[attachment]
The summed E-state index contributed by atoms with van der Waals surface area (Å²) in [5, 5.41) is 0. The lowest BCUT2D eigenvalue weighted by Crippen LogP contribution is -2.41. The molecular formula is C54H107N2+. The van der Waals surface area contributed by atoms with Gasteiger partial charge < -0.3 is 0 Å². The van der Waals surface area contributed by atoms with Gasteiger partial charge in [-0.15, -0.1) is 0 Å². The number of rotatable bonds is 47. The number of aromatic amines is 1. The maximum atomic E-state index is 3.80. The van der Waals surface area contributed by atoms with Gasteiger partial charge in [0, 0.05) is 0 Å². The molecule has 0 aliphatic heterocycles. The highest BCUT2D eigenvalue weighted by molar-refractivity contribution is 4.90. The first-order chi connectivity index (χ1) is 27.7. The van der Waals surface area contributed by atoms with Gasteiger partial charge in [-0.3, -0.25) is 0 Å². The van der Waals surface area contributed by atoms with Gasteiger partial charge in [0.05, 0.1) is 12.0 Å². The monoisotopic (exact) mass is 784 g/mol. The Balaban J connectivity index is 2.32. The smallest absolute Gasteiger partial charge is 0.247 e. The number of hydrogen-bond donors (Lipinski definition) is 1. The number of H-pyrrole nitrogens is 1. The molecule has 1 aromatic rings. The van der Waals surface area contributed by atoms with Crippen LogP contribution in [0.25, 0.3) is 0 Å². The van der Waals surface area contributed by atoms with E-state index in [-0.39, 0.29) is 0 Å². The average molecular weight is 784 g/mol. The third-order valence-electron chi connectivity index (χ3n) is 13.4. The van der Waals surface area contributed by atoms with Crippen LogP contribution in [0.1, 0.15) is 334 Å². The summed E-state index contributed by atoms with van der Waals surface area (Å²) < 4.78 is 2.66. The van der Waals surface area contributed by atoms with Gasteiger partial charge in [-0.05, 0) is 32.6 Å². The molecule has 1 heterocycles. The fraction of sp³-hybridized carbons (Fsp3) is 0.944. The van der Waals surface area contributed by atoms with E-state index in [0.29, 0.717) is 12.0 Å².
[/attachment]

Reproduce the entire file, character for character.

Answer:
The summed E-state index contributed by atoms with van der Waals surface area (Å²) in [5, 5.41) is 0. The lowest BCUT2D eigenvalue weighted by Crippen LogP contribution is -2.41. The molecular formula is C54H107N2+. The van der Waals surface area contributed by atoms with Gasteiger partial charge < -0.3 is 0 Å². The van der Waals surface area contributed by atoms with Gasteiger partial charge in [-0.15, -0.1) is 0 Å². The number of rotatable bonds is 47. The number of aromatic amines is 1. The maximum atomic E-state index is 3.80. The van der Waals surface area contributed by atoms with Gasteiger partial charge in [0, 0.05) is 0 Å². The molecule has 0 aliphatic heterocycles. The highest BCUT2D eigenvalue weighted by molar-refractivity contribution is 4.90. The first-order chi connectivity index (χ1) is 27.7. The van der Waals surface area contributed by atoms with Gasteiger partial charge in [-0.3, -0.25) is 0 Å². The van der Waals surface area contributed by atoms with Gasteiger partial charge in [0.05, 0.1) is 12.0 Å². The monoisotopic (exact) mass is 784 g/mol. The Balaban J connectivity index is 2.32. The smallest absolute Gasteiger partial charge is 0.247 e. The number of hydrogen-bond donors (Lipinski definition) is 1. The number of H-pyrrole nitrogens is 1. The molecule has 1 aromatic rings. The van der Waals surface area contributed by atoms with Crippen LogP contribution in [0.25, 0.3) is 0 Å². The van der Waals surface area contributed by atoms with E-state index in [-0.39, 0.29) is 0 Å². The average molecular weight is 784 g/mol. The third-order valence-electron chi connectivity index (χ3n) is 13.4. The van der Waals surface area contributed by atoms with Crippen LogP contribution in [0.1, 0.15) is 334 Å². The summed E-state index contributed by atoms with van der Waals surface area (Å²) < 4.78 is 2.66. The van der Waals surface area contributed by atoms with Gasteiger partial charge in [-0.05, 0) is 32.6 Å². The molecule has 1 heterocycles. The fraction of sp³-hybridized carbons (Fsp3) is 0.944. The van der Waals surface area contributed by atoms with E-state index in [0.29, 0.717) is 12.0 Å².